A Catskill Catalog: Sept. 30, 2009

A clever fund-raiser was held recently by the MARK Project, the regional planning and economic development agency. A few civic leaders were “arrested” at the August Margaretville Street Fair, with MARK supporters asked to “bail” them out with donations. One of the cuffed and booked was the Mayor of Fleischmanns.
Now the idea of the mayor of one Catskill Mountain village facing antagonism on a visit to another seems funny today. After all, we are all citizens of an identifiable region, the Catskills, all brothers and sisters in mountain life.
Yet, just a decade or three ago, some pretty intense rivalry thrived among the villages and hamlets of the mountains.
In the ’60s and early ’70s, basketball was king, particularly among Catskill Mountain men and boys, with quite a few women paying close attention and keeping score. This was before Title 9 opened-up school sports for active female participation, making basketball a boys’ thing and cheerleading an important activity outlet for girls, an important part of the show.
Tuesday and Friday nights from November to March were high school basketball nights, and everybody, it seemed, was at the game, whether the game was in Margaretville or Tannersville, Andes or Windham, Roxbury or Grand Gorge, Stamford or Fleischmanns. The boys played, the girls worked intricate cheering routines, and the gyms were regularly filled to capacity.
My introduction to the Catskills was through a basketball game. A close college friend, a Margaretville lad, asked me if I’d like to join him and his coach on a trip down Route 30 to watch a potential college recruit play. Winter Fridays in Schenectady can be bleak, so I was happy to go. The trip itself was a trip for this suburban boy – a voyage into a place that seemed, then, quite cut-off from the more urban world of the Hudson-Mohawk valleys.
That evening, we took Route 7 west to Schoharie – there was no Interstate 88 then – following Route 30 from that quaint village, highlighted by its 19th-century vintage Parrot House hotel, all the way to Margaretville. But what a road Route 30 was! Just south of Middleburgh, the narrow, shoulder-less track hugged the cliff-side above Bouck’s Island. It was the same path as an old Indian trail, my friend told us, as we drove 40 or 50 feet up on the edge of the valley wall, a sheer drop beyond the flimsy rail along the cliff edge. Where was I going?
Past the Old-West-looking Chapman House in Blenheim and the construction debris wasteland that the Gilboa-Blenheim Power Project seemed, for a time, to make of Blenheim Hill. At the top of Grand Gorge, a world seemed to open up to my eyes, a hidden world of peaks and valleys and peaks right close on the valley’s other side.
Then at Hubbell Corners, a few miles past Grand Gorge, the road suddenly rose and turned and swooped up and over the railroad tracks in a head-lightening blur. Was someone trying to keep visitors out?
We made it to Margaretville in time for the tail end of the JV game, in, what my friend told us, was a major local rivalry: Margaretville versus Andes, both teams pretty good that year. We parked the car among the hundreds of cars and trucks that lined the street. There were going to be a lot of people at this game, it seemed.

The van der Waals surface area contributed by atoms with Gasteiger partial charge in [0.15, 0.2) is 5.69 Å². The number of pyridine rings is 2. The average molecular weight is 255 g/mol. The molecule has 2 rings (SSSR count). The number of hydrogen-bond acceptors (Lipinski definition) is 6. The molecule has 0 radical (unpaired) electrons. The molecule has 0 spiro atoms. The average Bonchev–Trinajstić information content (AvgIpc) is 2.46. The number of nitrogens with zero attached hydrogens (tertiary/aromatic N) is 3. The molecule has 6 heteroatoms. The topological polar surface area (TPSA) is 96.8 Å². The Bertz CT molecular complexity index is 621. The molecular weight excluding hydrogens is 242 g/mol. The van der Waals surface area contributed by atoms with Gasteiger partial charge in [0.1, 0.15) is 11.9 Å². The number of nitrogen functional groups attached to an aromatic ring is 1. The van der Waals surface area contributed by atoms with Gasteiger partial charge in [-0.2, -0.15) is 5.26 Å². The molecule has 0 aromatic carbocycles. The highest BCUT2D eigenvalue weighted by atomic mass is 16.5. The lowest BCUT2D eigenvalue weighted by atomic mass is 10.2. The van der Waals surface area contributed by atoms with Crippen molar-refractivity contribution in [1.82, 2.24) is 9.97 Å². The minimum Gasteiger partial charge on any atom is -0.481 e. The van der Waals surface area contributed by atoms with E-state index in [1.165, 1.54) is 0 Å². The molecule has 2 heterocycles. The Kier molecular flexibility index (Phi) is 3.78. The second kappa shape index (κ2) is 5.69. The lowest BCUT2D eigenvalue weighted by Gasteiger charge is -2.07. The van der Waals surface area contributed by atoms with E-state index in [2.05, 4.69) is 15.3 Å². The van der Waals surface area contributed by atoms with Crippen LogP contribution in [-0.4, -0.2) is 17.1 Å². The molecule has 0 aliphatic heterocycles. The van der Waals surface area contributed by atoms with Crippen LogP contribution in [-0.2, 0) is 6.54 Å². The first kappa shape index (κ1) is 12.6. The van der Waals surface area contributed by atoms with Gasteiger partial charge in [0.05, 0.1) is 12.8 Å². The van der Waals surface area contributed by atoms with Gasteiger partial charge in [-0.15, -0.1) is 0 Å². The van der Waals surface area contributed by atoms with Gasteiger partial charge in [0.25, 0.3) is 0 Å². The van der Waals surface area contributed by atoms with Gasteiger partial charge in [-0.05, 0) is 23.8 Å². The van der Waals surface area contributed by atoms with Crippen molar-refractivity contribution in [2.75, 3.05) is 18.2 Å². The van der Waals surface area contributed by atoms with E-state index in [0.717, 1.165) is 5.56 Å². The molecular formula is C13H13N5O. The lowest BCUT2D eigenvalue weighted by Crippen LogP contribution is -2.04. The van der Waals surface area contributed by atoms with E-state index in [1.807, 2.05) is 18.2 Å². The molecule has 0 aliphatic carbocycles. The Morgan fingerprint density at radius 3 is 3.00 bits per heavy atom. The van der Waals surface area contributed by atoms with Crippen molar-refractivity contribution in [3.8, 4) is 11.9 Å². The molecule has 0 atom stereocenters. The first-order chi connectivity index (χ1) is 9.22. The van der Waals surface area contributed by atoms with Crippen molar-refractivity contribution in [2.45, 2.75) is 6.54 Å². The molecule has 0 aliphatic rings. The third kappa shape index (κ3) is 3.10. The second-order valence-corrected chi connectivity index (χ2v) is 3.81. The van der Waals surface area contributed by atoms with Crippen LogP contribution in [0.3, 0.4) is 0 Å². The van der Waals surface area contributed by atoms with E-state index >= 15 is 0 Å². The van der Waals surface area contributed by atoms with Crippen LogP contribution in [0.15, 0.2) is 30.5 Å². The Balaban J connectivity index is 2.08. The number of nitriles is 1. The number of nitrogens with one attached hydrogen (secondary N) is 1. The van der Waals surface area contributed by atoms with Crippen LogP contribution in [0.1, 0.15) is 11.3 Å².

And there were, in the smallest high school gym I had ever seen. It seemed about the size of my elementary school gym. And it was packed. I mean packed.
Tall wooden bleachers on the backside of the gym were chock full, home fans on one end, visitors the other. The exit door walkways on either end of the bleachers were six or seven deep in people, as was the narrow space between the separate home and visitor bleacher-structures. Somehow we squeezed into the home section for the start of the varsity action.
Injuries had depleted the Margaretville team, so a pair of sophomores had been called into the home team backcourt. The team benches across the gym were the lip-edges of the stage that receded from the gym wall. Spectators lined the stage, and stacked back in the entrance hallways. Literally hundreds of people packed the place that Friday night. And they cheered and yelled and booed, and they cat-called the referees.
At every time-out, cheerleaders took the floor with practiced routines, first the visitors, then the home girls. The place roared during play. Yet, every time a kid from either team went to the foul line, complete silence. If a fan dared to make noise as a visiting player readied for a free throw, a home cheerleader would greet that fan with an admonishing “shh.” It was a show!
Andes won in a last-second heartbreaker for the hometown team, and the men weren’t above letting the boys know exactly how they had failed, and I was amazed by the intensity and community “we-ness” of it all. Such intensity was a bit unsettling, but also attractive to one who had grown up in the cool blue post-war suburbs.
I had a few more visits to the mountains before I came here to teach, and, for the next few years, the small gyms and intense games became part of the everyday scene. But I never forgot how surprising it seemed to me on that first trip.
Later, I heard stories about Margaretville – Fleischmanns games from the years before my time, games that eclipsed any others in community rivalry and intensity. Sometimes, I’m told, police officers had to be present just to keep the peace.
So, it wasn’t such a surprise when the police officer of one village “arrested” the mayor of another. It’s history.